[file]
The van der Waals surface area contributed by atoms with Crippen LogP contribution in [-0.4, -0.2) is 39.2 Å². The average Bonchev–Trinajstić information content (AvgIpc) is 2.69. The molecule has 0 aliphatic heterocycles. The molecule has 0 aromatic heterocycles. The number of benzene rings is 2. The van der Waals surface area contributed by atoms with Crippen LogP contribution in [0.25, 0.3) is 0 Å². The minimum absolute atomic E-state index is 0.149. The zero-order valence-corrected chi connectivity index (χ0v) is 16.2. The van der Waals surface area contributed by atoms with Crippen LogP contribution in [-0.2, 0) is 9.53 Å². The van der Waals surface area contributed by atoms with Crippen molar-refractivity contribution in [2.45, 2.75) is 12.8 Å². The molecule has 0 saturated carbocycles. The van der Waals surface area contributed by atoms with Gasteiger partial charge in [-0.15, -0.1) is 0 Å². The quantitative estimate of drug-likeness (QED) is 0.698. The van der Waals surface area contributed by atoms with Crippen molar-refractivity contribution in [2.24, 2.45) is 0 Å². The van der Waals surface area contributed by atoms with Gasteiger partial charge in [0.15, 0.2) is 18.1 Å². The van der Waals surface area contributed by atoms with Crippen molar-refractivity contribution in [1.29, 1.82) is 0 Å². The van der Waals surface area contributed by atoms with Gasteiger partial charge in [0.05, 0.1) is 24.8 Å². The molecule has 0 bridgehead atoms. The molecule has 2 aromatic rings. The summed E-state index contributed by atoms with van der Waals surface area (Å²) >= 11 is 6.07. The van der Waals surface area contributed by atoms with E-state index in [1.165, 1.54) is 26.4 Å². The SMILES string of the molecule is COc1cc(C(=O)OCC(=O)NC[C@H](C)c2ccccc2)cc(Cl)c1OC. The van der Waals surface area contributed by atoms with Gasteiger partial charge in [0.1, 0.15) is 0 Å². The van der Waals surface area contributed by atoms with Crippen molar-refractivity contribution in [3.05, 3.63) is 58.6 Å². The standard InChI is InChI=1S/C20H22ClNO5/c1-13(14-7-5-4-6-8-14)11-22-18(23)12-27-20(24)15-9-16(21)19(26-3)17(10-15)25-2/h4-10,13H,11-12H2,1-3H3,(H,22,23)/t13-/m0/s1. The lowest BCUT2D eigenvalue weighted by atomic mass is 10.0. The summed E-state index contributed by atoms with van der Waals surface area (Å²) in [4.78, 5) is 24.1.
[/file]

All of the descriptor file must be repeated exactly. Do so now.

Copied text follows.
The van der Waals surface area contributed by atoms with Crippen LogP contribution in [-0.4, -0.2) is 39.2 Å². The average Bonchev–Trinajstić information content (AvgIpc) is 2.69. The molecule has 0 aliphatic heterocycles. The molecule has 0 aromatic heterocycles. The number of benzene rings is 2. The van der Waals surface area contributed by atoms with Crippen LogP contribution in [0.25, 0.3) is 0 Å². The minimum absolute atomic E-state index is 0.149. The zero-order valence-corrected chi connectivity index (χ0v) is 16.2. The van der Waals surface area contributed by atoms with Crippen LogP contribution in [-0.2, 0) is 9.53 Å². The van der Waals surface area contributed by atoms with Crippen molar-refractivity contribution in [2.45, 2.75) is 12.8 Å². The molecule has 0 saturated carbocycles. The van der Waals surface area contributed by atoms with Gasteiger partial charge in [-0.15, -0.1) is 0 Å². The quantitative estimate of drug-likeness (QED) is 0.698. The van der Waals surface area contributed by atoms with Crippen molar-refractivity contribution in [2.24, 2.45) is 0 Å². The van der Waals surface area contributed by atoms with Gasteiger partial charge in [0.15, 0.2) is 18.1 Å². The van der Waals surface area contributed by atoms with Crippen molar-refractivity contribution in [1.29, 1.82) is 0 Å². The van der Waals surface area contributed by atoms with Gasteiger partial charge in [0.05, 0.1) is 24.8 Å². The molecule has 0 bridgehead atoms. The molecule has 2 aromatic rings. The summed E-state index contributed by atoms with van der Waals surface area (Å²) >= 11 is 6.07. The van der Waals surface area contributed by atoms with E-state index in [1.165, 1.54) is 26.4 Å². The SMILES string of the molecule is COc1cc(C(=O)OCC(=O)NC[C@H](C)c2ccccc2)cc(Cl)c1OC. The van der Waals surface area contributed by atoms with Gasteiger partial charge in [0.1, 0.15) is 0 Å². The van der Waals surface area contributed by atoms with Crippen molar-refractivity contribution in [3.05, 3.63) is 58.6 Å². The standard InChI is InChI=1S/C20H22ClNO5/c1-13(14-7-5-4-6-8-14)11-22-18(23)12-27-20(24)15-9-16(21)19(26-3)17(10-15)25-2/h4-10,13H,11-12H2,1-3H3,(H,22,23)/t13-/m0/s1. The lowest BCUT2D eigenvalue weighted by atomic mass is 10.0. The summed E-state index contributed by atoms with van der Waals surface area (Å²) in [4.78, 5) is 24.1.